For instance, how does the system(s) know that the wearable asking for Wi-Fi access is the one connected to your wrist? It really doesn’t since today’s Identity and Access Management (IAM) systems are typically people-based and unable to scale as more entities enter the workplace. Not to mention the complexity involved with deciding if the urine powered socks the VP is wearing gets access. The number of relationships between people and the various entities/things will grow to an almost unmanageable point. Could anyone manage a subset of the expected 50 billion devices over the next 4 years? And set policies for data sharing permissions? Not without a drastic change to how we identify and integrate these entities.

Talk about the Internet of Insider Threats. That's IoIT for those counting.

Gartner suggests that incorporating functional characteristics of existing management systems like IT Asset Management (ITAM) and Software Management Systems (SAM) within the IAM framework might aid in developing a single-system view for IoT. The current static approach of IAM doesn’t take into account the dynamic relationships, which is vital to future IAM solutions. Relationships will become as important as the concept of identity is for IAM in the IDoT, according to Gartner.

My, your, our identities are unique and have been used to verify you-are-you and based on that, give you access to certain resources, physical or digital. Now our identities are not only intertwined with the things around us but the things themselves also need to verify their identity and the relationship to ours.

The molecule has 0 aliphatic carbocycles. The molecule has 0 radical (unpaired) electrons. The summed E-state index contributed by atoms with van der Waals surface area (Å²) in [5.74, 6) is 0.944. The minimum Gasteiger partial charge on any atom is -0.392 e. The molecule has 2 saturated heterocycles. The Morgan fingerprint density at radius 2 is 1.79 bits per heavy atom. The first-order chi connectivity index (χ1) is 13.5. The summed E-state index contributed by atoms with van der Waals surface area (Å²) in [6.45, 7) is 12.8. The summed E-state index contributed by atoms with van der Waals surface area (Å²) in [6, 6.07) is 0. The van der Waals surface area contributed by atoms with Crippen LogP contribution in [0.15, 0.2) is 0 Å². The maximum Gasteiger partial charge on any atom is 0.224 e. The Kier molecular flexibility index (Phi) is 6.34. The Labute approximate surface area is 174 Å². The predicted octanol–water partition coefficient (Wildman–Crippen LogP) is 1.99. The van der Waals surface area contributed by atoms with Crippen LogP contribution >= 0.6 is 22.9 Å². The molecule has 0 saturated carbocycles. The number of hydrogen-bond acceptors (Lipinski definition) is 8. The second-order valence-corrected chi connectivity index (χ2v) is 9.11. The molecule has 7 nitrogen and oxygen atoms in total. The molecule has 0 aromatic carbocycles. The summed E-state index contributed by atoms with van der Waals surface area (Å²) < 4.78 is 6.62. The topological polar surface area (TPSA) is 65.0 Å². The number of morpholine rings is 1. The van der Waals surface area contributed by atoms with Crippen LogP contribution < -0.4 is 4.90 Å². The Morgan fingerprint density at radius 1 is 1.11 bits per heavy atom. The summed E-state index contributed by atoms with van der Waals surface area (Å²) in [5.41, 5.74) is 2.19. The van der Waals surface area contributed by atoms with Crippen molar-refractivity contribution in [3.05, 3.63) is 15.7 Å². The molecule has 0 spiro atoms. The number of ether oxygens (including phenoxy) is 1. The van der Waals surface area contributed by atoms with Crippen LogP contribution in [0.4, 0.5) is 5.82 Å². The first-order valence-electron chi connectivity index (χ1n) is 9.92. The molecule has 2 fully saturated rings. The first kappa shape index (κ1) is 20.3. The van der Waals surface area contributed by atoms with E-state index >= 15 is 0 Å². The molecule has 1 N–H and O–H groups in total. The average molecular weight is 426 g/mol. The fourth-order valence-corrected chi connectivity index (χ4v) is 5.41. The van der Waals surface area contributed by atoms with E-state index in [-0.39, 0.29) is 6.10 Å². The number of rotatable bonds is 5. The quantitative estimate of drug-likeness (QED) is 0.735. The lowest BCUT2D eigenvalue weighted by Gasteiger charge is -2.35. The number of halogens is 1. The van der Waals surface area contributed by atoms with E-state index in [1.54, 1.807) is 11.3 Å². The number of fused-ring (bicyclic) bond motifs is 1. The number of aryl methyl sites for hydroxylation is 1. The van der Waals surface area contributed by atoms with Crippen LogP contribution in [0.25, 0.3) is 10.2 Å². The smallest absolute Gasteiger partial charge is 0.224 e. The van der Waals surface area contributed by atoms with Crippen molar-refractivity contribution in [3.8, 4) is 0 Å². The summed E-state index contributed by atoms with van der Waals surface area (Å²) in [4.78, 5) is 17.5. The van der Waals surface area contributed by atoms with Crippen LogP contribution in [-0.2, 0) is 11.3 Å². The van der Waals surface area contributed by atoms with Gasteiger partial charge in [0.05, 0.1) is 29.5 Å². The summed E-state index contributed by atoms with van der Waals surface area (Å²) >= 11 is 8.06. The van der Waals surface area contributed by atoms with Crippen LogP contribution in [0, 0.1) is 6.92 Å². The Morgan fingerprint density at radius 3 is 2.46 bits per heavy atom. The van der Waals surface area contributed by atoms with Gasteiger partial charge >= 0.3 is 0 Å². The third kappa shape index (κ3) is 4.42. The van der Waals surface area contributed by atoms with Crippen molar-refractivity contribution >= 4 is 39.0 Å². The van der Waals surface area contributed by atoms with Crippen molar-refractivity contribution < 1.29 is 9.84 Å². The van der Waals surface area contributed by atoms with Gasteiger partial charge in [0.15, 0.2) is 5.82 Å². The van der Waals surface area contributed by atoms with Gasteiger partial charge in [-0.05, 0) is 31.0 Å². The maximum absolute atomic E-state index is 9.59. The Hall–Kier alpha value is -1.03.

I can hear the relationship woes of the future:
A: I’m in a bad relationship…
B:Bad!?! I thought you were getting along?
A:We were until access was denied.
B:What are you talking about? You guys were laughing and having a great time at dinner last night.’
A:Not my fiancĂ©…it’s my smart-watch, smart-shoes, smart-socks, smart-shirt, smart-pants, smart-belt, smart-glasses, smart-water bottle, smart fitness tracker and smart-backpack.'
IT said, 'It’s not you, it’s me.'

ps

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Thursday, January 14, 2016

Meet the Sensors

I often write about the Internet of Things, or the soon-to-be-cliché IoT. You know, the smart-fridges, smart-cars, smart-thermostats, healthcare devices, wearables and any of those connected devices that have a sensor, gathers data and reports back to some entity. You are able to control these devices (and see the data) with mobile apps or even your own voice and gestures. They are all the rage and sitting at the top of the Gartner Hype Cycle.

But it’s all the various sensors inside those devices that are doing the actual measuring, calculating, tracking and reporting. Each has its own specialty providing specific functionality. I’ve always wondered about what’s inside some of the wearables let’s take a look at a few.

Have you ever wondered what spins the screen so you’re not looking at an upside down picture? That’s an Accelerometer. It measures orientation and movement. The iPhone was the first to use this back in 2007 and amazement ensued. It can tell the difference between running away from a charging buffalo in Yellowstone verses making faces with a chimp at the zoo. It can also tell if you’re sleeping simply by the fact that you haven’t moved for a while. These are typically used to track step count and how well you’ve rested.